LabCorp test results are viewable in the Apple Health app for LabCorp patients who have an account with the company, and enable integration with the Health Records app. In addition to their LabCorp test results, patients will have information from participating healthcare institutions organized into one view, covering allergies, medical conditions, immunizations, lab results, medications, procedures and vitals.

Patients will receive notifications when their data is updated, and the Health Records data is encrypted and protected with the user’s iPhone passcode, Touch ID or Face ID, according to officials.

“LabCorp on Health Records will help provide healthcare consumers with a more holistic view of their health. Laboratory test results are central to medical decision making, and broadening access to this information will help patients take charge of their health and wellness, and lead to more informed dialogues between patients and their healthcare providers,” David P. King, chairman and CEO of LabCorp, said in a statement.

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HIMSS Analytics Introduces Infrastructure Adoption Model for Health Systems

October 25, 2018
by Rajiv Leventhal, Managing Editor
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HIMSS Analytics, the research arm of the Healthcare Information and Management Systems Society, announced the introduction of the Infrastructure Adoption Model, or INFRAM, which is designed to measure the technical infrastructure used within a health system.

The INFRAM focuses on five technical subdomains, allowing organizations to benchmark how their infrastructure operates within the following areas: mobility; security; collaboration; transport; and data center.

Similar to HIMSS Analytics’ well-known Electronic Medical Record Adoption Model, or, EMRAM, the INFRAM is an eight-stage model (0 – 7) that allows healthcare IT leaders to map the technology infrastructure capabilities required to reach their facility’s clinical and operational goals, while meeting industry benchmarks and standards.  The final stage, Stage 7, guides organizations towards optimized information integration, contextualization and orchestration essential for the delivery of higher order local and virtualized care processes.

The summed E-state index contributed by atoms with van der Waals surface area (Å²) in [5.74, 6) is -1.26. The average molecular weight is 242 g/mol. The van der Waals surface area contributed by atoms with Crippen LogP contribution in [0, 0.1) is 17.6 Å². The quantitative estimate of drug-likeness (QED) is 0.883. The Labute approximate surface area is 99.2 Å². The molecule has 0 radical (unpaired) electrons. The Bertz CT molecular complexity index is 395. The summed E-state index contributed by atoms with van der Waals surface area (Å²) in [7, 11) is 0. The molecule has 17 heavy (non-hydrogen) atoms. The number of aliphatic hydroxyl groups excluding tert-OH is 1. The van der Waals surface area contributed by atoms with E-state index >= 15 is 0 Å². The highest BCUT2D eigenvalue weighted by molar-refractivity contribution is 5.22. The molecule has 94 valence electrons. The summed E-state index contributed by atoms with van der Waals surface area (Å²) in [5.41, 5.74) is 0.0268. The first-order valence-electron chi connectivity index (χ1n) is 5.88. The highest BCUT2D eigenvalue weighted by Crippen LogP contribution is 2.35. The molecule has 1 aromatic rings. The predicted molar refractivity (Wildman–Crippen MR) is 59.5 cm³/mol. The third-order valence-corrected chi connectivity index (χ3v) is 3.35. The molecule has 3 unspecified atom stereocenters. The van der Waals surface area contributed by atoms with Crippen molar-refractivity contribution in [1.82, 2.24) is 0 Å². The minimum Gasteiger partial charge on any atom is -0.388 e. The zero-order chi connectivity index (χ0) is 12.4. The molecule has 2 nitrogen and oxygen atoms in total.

For reference purposes, Stage 0 on the model represents that an organization does not have a VPN, intrusion detection/prevention, security policy, data center or compute architecture. Stage 3 signifies that an organization has an advanced intrusion prevention system, while Stage 5 represents having video on mobile devices, location-based messaging, firewall with advanced malware protection, and real-time scanning of email hyperlinks.

HIMSS officials note that by identifying specific benchmarks for organizations to reach before they go live with EMR, systems, the INFRAM aims to ensure that a health system’s infrastructure is stable, manageable and extensible. Through this, organizations can ideally improve care delivery and create a pathway for infrastructure development tied to business and clinical outcomes.

 “The INFRAM is a welcome addition to our maturity model suite and addresses a longstanding need – guiding healthcare organizations in securely implementing the infrastructure with which their EMRs are built upon,” Blain Newton, executive vice president, HIMSS Analytics, said in a statement. “We have seen health systems engage with advanced clinical applications, only for them to ‘glitch’ under infrastructure that isn't powerful enough to support their tools. With the INFRAM, healthcare providers can develop a detailed, strategic technology plan that defines their organization's current state, desired future state, and each stage in between to achieve their clinical and operational goals.”